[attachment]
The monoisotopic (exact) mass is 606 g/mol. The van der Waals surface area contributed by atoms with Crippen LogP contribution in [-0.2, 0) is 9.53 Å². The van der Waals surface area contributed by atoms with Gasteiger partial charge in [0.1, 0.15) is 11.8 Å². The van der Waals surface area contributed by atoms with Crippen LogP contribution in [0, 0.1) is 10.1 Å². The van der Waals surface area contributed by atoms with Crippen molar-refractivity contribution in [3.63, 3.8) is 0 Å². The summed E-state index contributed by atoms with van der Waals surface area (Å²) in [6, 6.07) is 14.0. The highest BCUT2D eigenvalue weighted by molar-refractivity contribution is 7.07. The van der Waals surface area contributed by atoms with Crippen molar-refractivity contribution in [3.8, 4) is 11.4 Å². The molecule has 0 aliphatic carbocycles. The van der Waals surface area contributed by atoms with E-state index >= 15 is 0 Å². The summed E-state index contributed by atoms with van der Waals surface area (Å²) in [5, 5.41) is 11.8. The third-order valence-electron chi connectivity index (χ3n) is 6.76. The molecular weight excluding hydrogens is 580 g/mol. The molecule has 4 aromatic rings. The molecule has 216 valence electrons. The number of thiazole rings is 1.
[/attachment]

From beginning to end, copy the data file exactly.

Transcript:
The monoisotopic (exact) mass is 606 g/mol. The van der Waals surface area contributed by atoms with Crippen LogP contribution in [-0.2, 0) is 9.53 Å². The van der Waals surface area contributed by atoms with Gasteiger partial charge in [0.1, 0.15) is 11.8 Å². The van der Waals surface area contributed by atoms with Crippen LogP contribution in [0, 0.1) is 10.1 Å². The van der Waals surface area contributed by atoms with Crippen molar-refractivity contribution in [3.63, 3.8) is 0 Å². The summed E-state index contributed by atoms with van der Waals surface area (Å²) in [6, 6.07) is 14.0. The highest BCUT2D eigenvalue weighted by molar-refractivity contribution is 7.07. The van der Waals surface area contributed by atoms with Crippen molar-refractivity contribution in [3.8, 4) is 11.4 Å². The molecule has 0 aliphatic carbocycles. The van der Waals surface area contributed by atoms with E-state index >= 15 is 0 Å². The summed E-state index contributed by atoms with van der Waals surface area (Å²) in [5, 5.41) is 11.8. The third-order valence-electron chi connectivity index (χ3n) is 6.76. The molecular weight excluding hydrogens is 580 g/mol. The molecule has 4 aromatic rings. The molecule has 216 valence electrons. The number of thiazole rings is 1.